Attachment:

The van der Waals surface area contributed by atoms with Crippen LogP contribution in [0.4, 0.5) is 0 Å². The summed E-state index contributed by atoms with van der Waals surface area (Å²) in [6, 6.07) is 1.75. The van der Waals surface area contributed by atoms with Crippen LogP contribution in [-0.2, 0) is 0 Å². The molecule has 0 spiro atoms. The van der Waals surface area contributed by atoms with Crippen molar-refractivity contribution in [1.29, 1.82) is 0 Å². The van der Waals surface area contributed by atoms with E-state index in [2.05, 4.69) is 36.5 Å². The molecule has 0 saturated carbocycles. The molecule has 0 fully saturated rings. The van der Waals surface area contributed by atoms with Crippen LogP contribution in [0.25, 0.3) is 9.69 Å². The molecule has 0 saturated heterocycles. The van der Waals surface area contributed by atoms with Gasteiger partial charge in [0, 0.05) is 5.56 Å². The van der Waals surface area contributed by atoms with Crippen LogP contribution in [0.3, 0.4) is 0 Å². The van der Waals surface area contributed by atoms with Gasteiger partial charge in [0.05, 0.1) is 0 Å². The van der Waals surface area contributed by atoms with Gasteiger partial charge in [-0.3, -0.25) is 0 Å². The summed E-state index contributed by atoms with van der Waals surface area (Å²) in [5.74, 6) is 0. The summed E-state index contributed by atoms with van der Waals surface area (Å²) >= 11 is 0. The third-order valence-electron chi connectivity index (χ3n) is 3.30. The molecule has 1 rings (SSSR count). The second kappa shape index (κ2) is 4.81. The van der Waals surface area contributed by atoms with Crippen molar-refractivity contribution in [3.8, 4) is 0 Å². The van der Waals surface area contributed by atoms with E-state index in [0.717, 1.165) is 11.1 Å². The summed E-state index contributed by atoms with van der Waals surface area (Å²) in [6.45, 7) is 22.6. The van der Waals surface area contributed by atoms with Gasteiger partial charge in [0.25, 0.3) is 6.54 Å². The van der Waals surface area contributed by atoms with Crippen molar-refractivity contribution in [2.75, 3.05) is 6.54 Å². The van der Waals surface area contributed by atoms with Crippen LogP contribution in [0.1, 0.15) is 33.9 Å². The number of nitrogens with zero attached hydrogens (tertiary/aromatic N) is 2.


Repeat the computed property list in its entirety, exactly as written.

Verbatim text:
The van der Waals surface area contributed by atoms with Crippen LogP contribution in [0.4, 0.5) is 0 Å². The summed E-state index contributed by atoms with van der Waals surface area (Å²) in [6, 6.07) is 1.75. The van der Waals surface area contributed by atoms with Crippen LogP contribution in [-0.2, 0) is 0 Å². The molecule has 0 spiro atoms. The van der Waals surface area contributed by atoms with Crippen molar-refractivity contribution in [1.29, 1.82) is 0 Å². The van der Waals surface area contributed by atoms with E-state index in [2.05, 4.69) is 36.5 Å². The molecule has 0 saturated carbocycles. The molecule has 0 fully saturated rings. The van der Waals surface area contributed by atoms with Crippen LogP contribution in [0.25, 0.3) is 9.69 Å². The molecule has 0 saturated heterocycles. The van der Waals surface area contributed by atoms with Gasteiger partial charge in [0, 0.05) is 5.56 Å². The van der Waals surface area contributed by atoms with Crippen LogP contribution in [0.3, 0.4) is 0 Å². The van der Waals surface area contributed by atoms with Gasteiger partial charge in [0.05, 0.1) is 0 Å². The van der Waals surface area contributed by atoms with Gasteiger partial charge in [-0.3, -0.25) is 0 Å². The summed E-state index contributed by atoms with van der Waals surface area (Å²) in [5.74, 6) is 0. The summed E-state index contributed by atoms with van der Waals surface area (Å²) >= 11 is 0. The third-order valence-electron chi connectivity index (χ3n) is 3.30. The molecule has 1 rings (SSSR count). The second kappa shape index (κ2) is 4.81. The van der Waals surface area contributed by atoms with Crippen molar-refractivity contribution in [3.8, 4) is 0 Å². The van der Waals surface area contributed by atoms with E-state index in [0.717, 1.165) is 11.1 Å². The summed E-state index contributed by atoms with van der Waals surface area (Å²) in [6.45, 7) is 22.6. The van der Waals surface area contributed by atoms with Gasteiger partial charge in [0.25, 0.3) is 6.54 Å². The van der Waals surface area contributed by atoms with Crippen molar-refractivity contribution in [2.75, 3.05) is 6.54 Å². The van der Waals surface area contributed by atoms with Crippen LogP contribution in [0.1, 0.15) is 33.9 Å². The number of nitrogens with zero attached hydrogens (tertiary/aromatic N) is 2.